Kevin M. Kruse, aka @KevinMKruse, is a history professor. He wrote many threads about this topic, but he’s also known for his political threads. Kevin published several books and is working on the 5th.
Interview published on July 25, 2019
Q. Could you introduce yourself in a few words?
A. I’m a professor of history at Princeton University, specializing in 20th c. American history with an emphasis on politics and civil rights.
Q. Did you know you’d become a professor when you were a kid?
A. No. I knew I wanted to be a teacher, but it wasn’t until I went to college that I made becoming a professor my goal.
Q. According to you, what is the most important quality to have to share knowledge efficiently?
A. The ability to express complex ideas as simply as possible. In both written work and lectures, clear language is a must.
Q. When did you start writing and why?
A. I started writing as a college student at the University of North Carolina at Chapel Hill. I wrote a number of papers in my History courses and a senior honors thesis, but I also spent a good deal of time writing in other styles. I took a lot of creative writing courses in poetry, for instance, and did a second honors thesis for that. I don’t think I was a talented poet by any means, but I learned a lot about the rhythms of writing and word choice along the way. I also worked as a humor columnist for the campus newspaper, which helped me break free of more formal writing styles and hone a clearer tone.
Q. You’re working on your 5th book, The Division: John Doar, the Justice Department, and the Civil Rights Movement, how is it different from the time you published your first one?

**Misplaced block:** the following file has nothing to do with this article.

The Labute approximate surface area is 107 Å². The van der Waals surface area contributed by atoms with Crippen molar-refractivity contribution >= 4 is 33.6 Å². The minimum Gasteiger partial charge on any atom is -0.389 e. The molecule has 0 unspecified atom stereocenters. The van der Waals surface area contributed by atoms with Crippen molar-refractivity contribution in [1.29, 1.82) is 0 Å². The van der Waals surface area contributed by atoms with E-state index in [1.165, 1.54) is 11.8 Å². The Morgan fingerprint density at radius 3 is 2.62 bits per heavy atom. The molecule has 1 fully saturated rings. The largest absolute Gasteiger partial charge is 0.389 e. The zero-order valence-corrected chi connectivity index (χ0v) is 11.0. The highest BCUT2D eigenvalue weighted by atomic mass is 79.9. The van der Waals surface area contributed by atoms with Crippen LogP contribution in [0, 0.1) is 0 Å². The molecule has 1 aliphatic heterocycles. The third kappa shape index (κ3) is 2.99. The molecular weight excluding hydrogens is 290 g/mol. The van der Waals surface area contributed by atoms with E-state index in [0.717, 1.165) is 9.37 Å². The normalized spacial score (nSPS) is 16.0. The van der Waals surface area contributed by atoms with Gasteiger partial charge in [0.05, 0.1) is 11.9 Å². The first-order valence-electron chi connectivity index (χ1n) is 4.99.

A. My first book, like most academics’, came out of my dissertation, which meant that it was crafted with an incredible support system — with my advisers in my PhD program helping point the way, and then my senior colleagues at Princeton offering insights as I revised it into the book. These days, I’m largely on my own, and while I certainly still lean on colleagues and friends in the field for their thoughts and feedback, the entire process — from coming up with an idea and setting a research agenda, to writing and revising the manuscript — is largely on my own shoulders. It’s liberating, but in a slightly unnerving way.
Q. What is your advice for young people interested in history?
A. Read widely, paying attention not just to the underlying facts in a particular text, but the ways the author crafted the text. More than the answers, what were the questions that animated the project in the first place? How did the author go about answering those questions, with what sorts of materials? How was the argument structured, and how was the narrative crafted?